Two of the audiences for this blog are teachers of legal ethics who want to explore the behavioral aspects of ethical decision-making with their students and practicing attorneys who grapple with ethical decisions. For the former group, recently I culled from our archives blog posts that might be of interest. Finding ways for the latter group to access relevant material can be more difficult — after all, practicing lawyers tend to be quite busy and learning about a new field, especially one that is inter-disciplinary, has its challenges. This is why I am thrilled to learn about what looks like an excellent CLE program on the subject, sponsored by the Texas Center for Legal Ethics, entitled “Your Brain on Ethics: How That Thing Between Your Ears Can Lead You Astray” (for a description, see Your Brain on Ethics — course description — April 2019).
This program caught my eye for two reasons (in addition to its catchy title). The first is that the faculty involves a leader in the field of behavioral science scholarship and pedagogy, Professor Robert Prentice, who is Department Chair, Business, Government and Society, at McCombs School of Business, University of Texas at Austin. For those not familiar with Professor Prentice’s work, I commend his long list of publications on behavioral science and decision-making, including his more recent work about behavioral ethics pedagogy (listed in this post). In addition, Professor Prentice is a founder of Ethics Unwrapped, one the best resources available for teaching behavioral ethics (I guest blogged for Ethics Unwrapped a few years ago).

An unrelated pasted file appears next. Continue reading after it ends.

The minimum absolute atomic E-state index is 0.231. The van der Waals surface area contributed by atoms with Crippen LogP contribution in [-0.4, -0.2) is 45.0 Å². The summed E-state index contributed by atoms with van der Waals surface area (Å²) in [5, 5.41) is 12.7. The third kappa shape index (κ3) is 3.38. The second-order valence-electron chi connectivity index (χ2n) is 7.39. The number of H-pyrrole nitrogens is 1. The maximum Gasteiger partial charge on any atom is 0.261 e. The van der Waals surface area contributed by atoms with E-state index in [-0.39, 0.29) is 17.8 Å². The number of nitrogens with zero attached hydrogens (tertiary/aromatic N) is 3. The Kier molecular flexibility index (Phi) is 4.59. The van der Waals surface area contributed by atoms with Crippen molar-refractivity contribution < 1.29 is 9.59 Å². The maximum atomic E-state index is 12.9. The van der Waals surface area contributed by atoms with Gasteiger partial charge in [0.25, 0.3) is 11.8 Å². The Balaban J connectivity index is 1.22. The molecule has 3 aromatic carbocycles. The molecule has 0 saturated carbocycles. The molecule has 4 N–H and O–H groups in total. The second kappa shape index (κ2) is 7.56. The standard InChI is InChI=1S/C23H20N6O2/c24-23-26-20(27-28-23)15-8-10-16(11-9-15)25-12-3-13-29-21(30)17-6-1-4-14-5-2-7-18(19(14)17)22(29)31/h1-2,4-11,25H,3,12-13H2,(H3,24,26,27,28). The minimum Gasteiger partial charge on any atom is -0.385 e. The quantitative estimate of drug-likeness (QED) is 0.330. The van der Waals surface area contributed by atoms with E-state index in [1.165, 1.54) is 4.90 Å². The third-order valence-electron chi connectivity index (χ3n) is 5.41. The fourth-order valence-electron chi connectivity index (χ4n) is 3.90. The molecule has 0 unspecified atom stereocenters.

The second reason that this CLE program caught my eye is that it includes an excellent written overview of the field of Behavioral Legal Ethics, entitled “Ethical Decision Making, Fast and Slow,” which is now publicly available here. The summary includes a description of the role of Systems 1 and 2 processing, as well as the many situational factors and cognitive and motivational biases that can produce unintended unethical behavior. For anyone looking for an introduction to the field, this is a wonderful place to start.
This program will next be presented at the Texas Health Law Conference on October 8, 2019, for anyone who might be interested.
Update: 9/12/19: Here is the Table of Contents for the written materials for “Ethical Decision Making, Fast and Slow”: